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Cerebellar degeneration Increases visual influence on dynamic estimates of verticality

Day, BL; Dakin, CJ; Peters, A; Giunti, P; (2018) Cerebellar degeneration Increases visual influence on dynamic estimates of verticality. Current Biology 10.1016/j.cub.2018.09.049. (In press).

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Abstract

Our perception of verticality relies on combining sensory information from multiple sources. Neuronal recordings in animals implicate the cerebellum in the process, yet disease of the human cerebellum was not found to affect this perception. Here we show that a perceptual disturbance of verticality is indeed present in people with a genetically determined and pure form of cerebellar degeneration (spinocerebellar ataxia type 6; SCA 6), but is only revealed under dynamic visual conditions. Participants were required to continuously orient a visually displayed bar to vertical while the bar angle was perturbed by a low-frequency random signal and a random dot pattern rotated in their visual periphery. The random dot pattern was rotated at one of two velocities (4°/s and 16°/s), traveling with either coherent or noisy motion. Perceived vertical was biased by visual rotation in healthy participants, particularly in a more elderly group, but SCA 6 participants were biased more than both groups. The bias was reduced by visual noise, but more so for SCA 6 participants than young controls. Distortion of verticality by visual rotation stems from the stimulus creating an illusion of self-rotation. We modeled this process using a maximum-likelihood sensory cue-combination model operating on noisy visual- and vestibular-rotation signals. The observed effects of visual rotation and visual noise could be compellingly explained by cerebellar degeneration, and to a lesser extent aging, causing an increase in central vestibular noise. This is consistent with the human cerebellum operating on dynamic vestibular signals to inform the process that estimates which way is up.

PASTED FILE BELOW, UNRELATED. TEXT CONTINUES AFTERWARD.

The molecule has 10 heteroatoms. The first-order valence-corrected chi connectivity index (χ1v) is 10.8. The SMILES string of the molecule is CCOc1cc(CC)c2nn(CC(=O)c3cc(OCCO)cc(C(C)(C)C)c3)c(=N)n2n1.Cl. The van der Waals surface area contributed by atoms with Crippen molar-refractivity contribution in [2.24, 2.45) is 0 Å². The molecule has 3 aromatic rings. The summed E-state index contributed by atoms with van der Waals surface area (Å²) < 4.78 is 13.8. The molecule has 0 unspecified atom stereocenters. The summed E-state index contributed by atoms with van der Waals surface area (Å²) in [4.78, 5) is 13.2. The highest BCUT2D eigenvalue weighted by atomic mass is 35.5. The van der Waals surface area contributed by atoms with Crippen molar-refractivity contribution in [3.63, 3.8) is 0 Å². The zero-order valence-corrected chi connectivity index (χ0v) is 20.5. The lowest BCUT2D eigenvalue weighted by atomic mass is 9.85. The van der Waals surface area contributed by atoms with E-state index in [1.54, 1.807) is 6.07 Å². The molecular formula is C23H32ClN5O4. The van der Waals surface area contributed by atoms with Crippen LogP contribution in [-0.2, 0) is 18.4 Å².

Type: Article
Title: Cerebellar degeneration Increases visual influence on dynamic estimates of verticality
DOI: 10.1016/j.cub.2018.09.049
Publisher version: https://doi.org/10.1016/j.cub.2018.09.049
Language: English
Additional information: This version is the author accepted manuscript. For information on re-use, please refer to the publisher’s terms and conditions.
Keywords: Vestibular vision, subjective visual vertical, dynamic visual motiongravity, spinocerebellar ataxia, SCA 6, aging, clinical research, vestibular noise
UCL classification: UCL > Provost and Vice Provost Offices
UCL > Provost and Vice Provost Offices > School of Life and Medical Sciences
UCL > Provost and Vice Provost Offices > School of Life and Medical Sciences > Faculty of Brain Sciences
UCL > Provost and Vice Provost Offices > School of Life and Medical Sciences > Faculty of Brain Sciences > UCL Queen Square Institute of Neurology
UCL > Provost and Vice Provost Offices > School of Life and Medical Sciences > Faculty of Brain Sciences > UCL Queen Square Institute of Neurology > Clinical and Movement Neurosciences
URI: https://discovery.ucl.ac.uk/id/eprint/10060793
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